As you might know, I’ve also given the topic of the role of journals some thought:
I am fully supportive of open publications and a renewal of the publication process.
(And, actually, in addition to SciPost, someone who is very active in this is actually the Nature journals themselves, in particular the recent initiatives they have been pushing to be more open about reviews, publishing review reports, and encouraging reviewers to volunteer to identify themselves, even during the review process.)
But although I like the initiative, SciPost for me missed an important factor: what is, what I like to call, the “perceived impact level” they are targetting?
In shorter words: is SciPost targetting a “quality level” of PRB? Or PRL? Or Nature? Or Nature Physics? Or Solid State Communications? Or European Journal of Physics E?
(A SciPost editor once told me they perceive themselves to be something like PRB “level” papers.)
I like to call in “perceived impact”, or maybe “estimated impact”, since, of course, not even the smartest editors and smartest reviewers in the universe can assess the importance that a paper will turn out to have in 5 or 10 years.
However, whatever you might think of it, there is a process by which your work is reviewed by an editor and by multiple experts in the field who read your work and try to make an estimate of the “level” of your work compared to other works they have read in the journal you have submitted to. This is, at least, something.
And if I am in a committee and I have say 2 hours (in the evening after the kids go to bed since I don’t actually have time to do it during the day) to read 30 CVs and make a snap judgement of who I would invite and who I would not invite for an interview, “something” is highly valuable for me. It is just not possible for me to personally read every one of your papers in depth to determine if your work is of high quality or not: I just don’t have time. And there is no magic fairy that is going to somehow “create” more time for me to do this.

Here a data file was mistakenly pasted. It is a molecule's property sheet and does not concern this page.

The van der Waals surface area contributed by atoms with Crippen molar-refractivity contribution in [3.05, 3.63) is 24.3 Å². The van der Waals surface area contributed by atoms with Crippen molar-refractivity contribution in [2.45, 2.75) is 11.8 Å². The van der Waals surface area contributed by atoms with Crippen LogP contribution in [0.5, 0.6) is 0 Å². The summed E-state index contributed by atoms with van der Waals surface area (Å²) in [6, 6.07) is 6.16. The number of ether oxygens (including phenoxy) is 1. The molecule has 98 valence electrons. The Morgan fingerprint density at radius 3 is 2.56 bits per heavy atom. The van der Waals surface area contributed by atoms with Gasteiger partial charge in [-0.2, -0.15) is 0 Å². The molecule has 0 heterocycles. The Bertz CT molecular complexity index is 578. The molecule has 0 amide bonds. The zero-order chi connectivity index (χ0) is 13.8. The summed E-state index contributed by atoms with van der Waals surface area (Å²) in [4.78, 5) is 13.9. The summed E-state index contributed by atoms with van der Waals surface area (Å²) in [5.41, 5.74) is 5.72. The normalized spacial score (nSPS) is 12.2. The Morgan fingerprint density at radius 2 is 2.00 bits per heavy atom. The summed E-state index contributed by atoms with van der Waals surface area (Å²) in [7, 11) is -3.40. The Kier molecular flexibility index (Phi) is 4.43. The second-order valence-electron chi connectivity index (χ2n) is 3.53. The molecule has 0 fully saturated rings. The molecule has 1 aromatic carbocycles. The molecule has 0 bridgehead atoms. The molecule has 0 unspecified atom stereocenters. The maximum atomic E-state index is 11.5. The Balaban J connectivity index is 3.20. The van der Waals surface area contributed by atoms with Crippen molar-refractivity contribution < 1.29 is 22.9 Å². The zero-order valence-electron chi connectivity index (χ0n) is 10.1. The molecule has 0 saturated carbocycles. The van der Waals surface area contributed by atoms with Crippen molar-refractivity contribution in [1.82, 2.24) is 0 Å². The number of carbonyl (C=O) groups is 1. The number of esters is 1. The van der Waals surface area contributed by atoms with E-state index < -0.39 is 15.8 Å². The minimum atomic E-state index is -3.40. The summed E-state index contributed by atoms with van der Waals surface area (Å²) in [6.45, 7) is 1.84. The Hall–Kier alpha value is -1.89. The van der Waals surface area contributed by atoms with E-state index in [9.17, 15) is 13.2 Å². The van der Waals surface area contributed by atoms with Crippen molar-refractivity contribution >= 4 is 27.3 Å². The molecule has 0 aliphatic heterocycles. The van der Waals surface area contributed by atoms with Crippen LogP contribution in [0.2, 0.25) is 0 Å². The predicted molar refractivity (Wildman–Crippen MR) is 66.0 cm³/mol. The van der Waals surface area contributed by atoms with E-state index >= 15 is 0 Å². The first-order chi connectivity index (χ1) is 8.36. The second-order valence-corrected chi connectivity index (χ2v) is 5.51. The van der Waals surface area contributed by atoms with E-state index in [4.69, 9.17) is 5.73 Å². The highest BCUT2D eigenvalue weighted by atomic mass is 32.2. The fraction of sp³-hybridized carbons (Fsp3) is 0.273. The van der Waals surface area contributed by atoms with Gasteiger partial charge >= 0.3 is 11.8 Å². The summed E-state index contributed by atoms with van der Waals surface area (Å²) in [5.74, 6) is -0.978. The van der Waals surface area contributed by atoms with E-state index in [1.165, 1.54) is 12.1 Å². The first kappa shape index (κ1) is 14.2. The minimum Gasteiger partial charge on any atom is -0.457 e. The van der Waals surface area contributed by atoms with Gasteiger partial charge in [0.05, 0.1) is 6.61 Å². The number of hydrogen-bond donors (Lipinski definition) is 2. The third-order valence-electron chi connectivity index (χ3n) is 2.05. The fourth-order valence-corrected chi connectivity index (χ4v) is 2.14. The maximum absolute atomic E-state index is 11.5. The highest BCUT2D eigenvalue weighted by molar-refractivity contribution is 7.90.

Upshot: Just everybody publishing all their work in SciPost is not a solution, it does not address one of the key things we rely on journals for: an assessment by experts in the field of the perceived impact / importance of a work.
Of course, the review process itself is not perfect, and in particular, not nearly transparent enough. There are attempts to make it more open, such as those by SciPost and Nature. But there is not yet a viable solution: for example, for Nature papers, the review discussions of papers that are rejected are NOT published.
A few years ago, myself and some of my colleagues were brainstorming about a solution to this. The idea is as follows:
- All papers in physics are submitted just to one place, and arxiv-like central server
- These are then sent out to review by certified experts in the field (based on a central database, also to distribute load)
- The authors indicate what they think the “perceived impact level” is by clicking on a button. I would even suggest that we re-use the names of existing journals for these buttons. A “Nature-level” button, a “Science-level” button, a “Nature-Physics-level” button, a “PRX/PRL-level” button, a “Nature-Comms-level” button, etc etc.